Ethics in business can be understood in terms of four quadrants. Quadrant 1 represents ethically cohesive businesses. In this quadrant, ethics form an integral part of all the decisions made on behalf of the organisation. Ethics form the basis of the business’ purpose, and guide the way it treats all its stakeholders.
These are the companies that are ethical, not because it is the expedient thing to do, but because it is the right thing to do.
They do the right thing, not because they pursue a reputation, but because it is the only way to be.
The need for ethics – and the role of ethics – is almost surpassed by the need for businesses to move into quadrant 1.
Businesses in quadrant 2 have the easiest path into quadrant 1 in that, if they have been financially successful to date, they will have the resources and disciplines to start practising the principles of the servant leader.
What makes it easier: The existing values of the organisation will give it the necessary framework with which to move into this new leadership approach.
Causes for resistance: For businesses in quadrant 2, the resistance to this movement might be that they have been successful without it.
The only constant…
The difficulty that we face is that change is accelerating. The historian Eric Hobsbawn claims that there has been more change in the last fifty years than all the change that occurred from the Stone Age to that point. This accelerated change disorientates us. And it creates fear. In the words of the Tibetan teacher, Sogyal Rinpoche:
‘The fear that impermanence awakens in us, that nothing is real and nothing lasts, is, we come to discover, our greatest friend because it drives us to ask: If everything dies and changes, then what is really true? Is there something behind the appearances, something boundless and infinitely spacious, and something in which the dance of change and impermanence can take place?’
If, as a society, we try to create permanence in this changing world we become misaligned, and run the risk of being irrelevant.
The only way to approach the change is to live creatively – not despite the uncertainty but because of it. Uncertainty can inspire us because it forces us to make a choice. And, in making that choice, we acknowledge our freedom, and claim our responsibility for the outcome.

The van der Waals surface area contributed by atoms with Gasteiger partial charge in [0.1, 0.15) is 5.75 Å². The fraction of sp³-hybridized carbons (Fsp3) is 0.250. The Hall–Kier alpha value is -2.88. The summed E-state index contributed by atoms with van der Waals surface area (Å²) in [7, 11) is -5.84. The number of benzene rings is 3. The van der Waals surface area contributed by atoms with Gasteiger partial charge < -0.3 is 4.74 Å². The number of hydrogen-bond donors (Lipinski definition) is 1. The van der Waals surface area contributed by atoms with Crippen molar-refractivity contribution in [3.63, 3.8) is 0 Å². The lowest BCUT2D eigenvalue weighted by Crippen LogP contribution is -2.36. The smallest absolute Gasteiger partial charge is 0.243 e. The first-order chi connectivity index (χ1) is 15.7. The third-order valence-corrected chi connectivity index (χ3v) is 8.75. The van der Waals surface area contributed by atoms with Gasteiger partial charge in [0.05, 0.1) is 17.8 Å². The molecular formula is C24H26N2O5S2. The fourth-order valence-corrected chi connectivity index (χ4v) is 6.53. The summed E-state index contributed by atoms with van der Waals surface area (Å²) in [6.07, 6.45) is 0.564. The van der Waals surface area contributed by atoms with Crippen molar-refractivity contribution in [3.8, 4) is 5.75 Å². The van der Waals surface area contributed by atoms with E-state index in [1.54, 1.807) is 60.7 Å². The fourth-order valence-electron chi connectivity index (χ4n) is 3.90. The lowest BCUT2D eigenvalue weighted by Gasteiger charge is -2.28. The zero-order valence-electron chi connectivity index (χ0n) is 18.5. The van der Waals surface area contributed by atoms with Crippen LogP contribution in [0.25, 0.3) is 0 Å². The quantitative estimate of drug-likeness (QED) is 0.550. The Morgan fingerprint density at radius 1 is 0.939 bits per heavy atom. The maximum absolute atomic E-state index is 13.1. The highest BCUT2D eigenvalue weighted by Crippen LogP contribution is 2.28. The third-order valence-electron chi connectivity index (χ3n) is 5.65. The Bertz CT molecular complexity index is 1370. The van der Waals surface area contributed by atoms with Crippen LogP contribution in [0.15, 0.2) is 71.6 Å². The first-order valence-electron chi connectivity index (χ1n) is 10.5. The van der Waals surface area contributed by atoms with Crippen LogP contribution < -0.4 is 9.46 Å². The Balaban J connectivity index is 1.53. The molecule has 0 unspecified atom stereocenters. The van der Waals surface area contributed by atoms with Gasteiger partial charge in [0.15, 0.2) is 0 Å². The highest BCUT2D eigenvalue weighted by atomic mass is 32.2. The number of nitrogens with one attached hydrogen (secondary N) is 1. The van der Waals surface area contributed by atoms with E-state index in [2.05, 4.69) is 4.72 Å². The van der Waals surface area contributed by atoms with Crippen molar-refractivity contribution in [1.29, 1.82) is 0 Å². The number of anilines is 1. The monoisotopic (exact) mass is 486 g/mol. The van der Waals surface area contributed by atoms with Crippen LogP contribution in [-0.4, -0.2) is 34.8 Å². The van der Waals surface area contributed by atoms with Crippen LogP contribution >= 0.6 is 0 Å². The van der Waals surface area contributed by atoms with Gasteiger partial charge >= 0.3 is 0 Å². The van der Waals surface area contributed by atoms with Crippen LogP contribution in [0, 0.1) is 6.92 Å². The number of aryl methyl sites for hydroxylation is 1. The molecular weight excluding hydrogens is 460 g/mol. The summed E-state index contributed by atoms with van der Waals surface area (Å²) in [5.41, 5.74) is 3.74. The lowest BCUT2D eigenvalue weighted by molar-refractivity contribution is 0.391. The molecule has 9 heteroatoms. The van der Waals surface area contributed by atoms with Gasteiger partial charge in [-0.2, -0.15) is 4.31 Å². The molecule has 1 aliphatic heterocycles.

The next way of ethical change is upon us.
As change becomes ever more constant, situations become more and more fluid. There will never be enough time to apply the traditional approach to an ethical outcome. The need for discernment needs to be intuitive. We are moving into a different paradigm. Sustainability and relevance will be found there.
The future will not be like anything that we know now.
The earth cannot sustain the Western way of life for everybody on earth. The average American citizen consumes 25 times that which the Bangladeshi citizen consumes. For every South African household to have a minimum income of R36 000 per year would require a sustained GDP growth of 4,5% per annum for the next 20 years. Clearly, we cannot make the planet bigger so that everybody can have an ‘American’ lifestyle. Nor is a sustained growth of 4,5% in SA feasible. Therefore, the discussion as to whether there is a need for ethics, a role for ethics, and the resistance to ethics is moot.
If things carry on the way they are going, things are going to get a lot worse for the poor, and the economically active will become even more protective of what they do have. The divide between the haves and the don’t-haves becomes more significant all the time. Our ethical journey has to enter another paradigm: a paradigm that is based on a different approach to life. A paradigm that is based on our spiritual evolvement.
Do you agree? What do you think the role of ethics is in business? Are we on the crest of a new wave of ethical enlightenment? Let me know your thoughts in the comments below.